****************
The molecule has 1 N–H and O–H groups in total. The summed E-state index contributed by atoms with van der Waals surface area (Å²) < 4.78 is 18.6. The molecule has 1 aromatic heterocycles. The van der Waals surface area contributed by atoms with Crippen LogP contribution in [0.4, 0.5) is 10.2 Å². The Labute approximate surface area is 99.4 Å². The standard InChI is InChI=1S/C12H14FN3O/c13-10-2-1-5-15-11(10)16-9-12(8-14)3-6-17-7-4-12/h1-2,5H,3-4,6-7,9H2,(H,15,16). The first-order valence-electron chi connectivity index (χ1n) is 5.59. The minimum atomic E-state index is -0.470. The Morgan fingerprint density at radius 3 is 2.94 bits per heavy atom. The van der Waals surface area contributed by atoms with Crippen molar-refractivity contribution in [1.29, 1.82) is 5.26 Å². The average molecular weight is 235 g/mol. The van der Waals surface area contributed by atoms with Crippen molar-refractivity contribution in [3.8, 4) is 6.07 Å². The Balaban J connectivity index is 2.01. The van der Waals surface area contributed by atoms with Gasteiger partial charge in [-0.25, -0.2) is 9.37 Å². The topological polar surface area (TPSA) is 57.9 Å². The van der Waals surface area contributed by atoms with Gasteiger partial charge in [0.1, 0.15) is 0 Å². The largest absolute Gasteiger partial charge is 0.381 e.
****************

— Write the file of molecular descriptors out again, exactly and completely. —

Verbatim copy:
The molecule has 1 N–H and O–H groups in total. The summed E-state index contributed by atoms with van der Waals surface area (Å²) < 4.78 is 18.6. The molecule has 1 aromatic heterocycles. The van der Waals surface area contributed by atoms with Crippen LogP contribution in [0.4, 0.5) is 10.2 Å². The Labute approximate surface area is 99.4 Å². The standard InChI is InChI=1S/C12H14FN3O/c13-10-2-1-5-15-11(10)16-9-12(8-14)3-6-17-7-4-12/h1-2,5H,3-4,6-7,9H2,(H,15,16). The first-order valence-electron chi connectivity index (χ1n) is 5.59. The minimum atomic E-state index is -0.470. The Morgan fingerprint density at radius 3 is 2.94 bits per heavy atom. The van der Waals surface area contributed by atoms with Crippen molar-refractivity contribution in [1.29, 1.82) is 5.26 Å². The average molecular weight is 235 g/mol. The van der Waals surface area contributed by atoms with Crippen molar-refractivity contribution in [3.8, 4) is 6.07 Å². The Balaban J connectivity index is 2.01. The van der Waals surface area contributed by atoms with Gasteiger partial charge in [-0.25, -0.2) is 9.37 Å². The topological polar surface area (TPSA) is 57.9 Å². The van der Waals surface area contributed by atoms with Gasteiger partial charge in [0.1, 0.15) is 0 Å². The largest absolute Gasteiger partial charge is 0.381 e.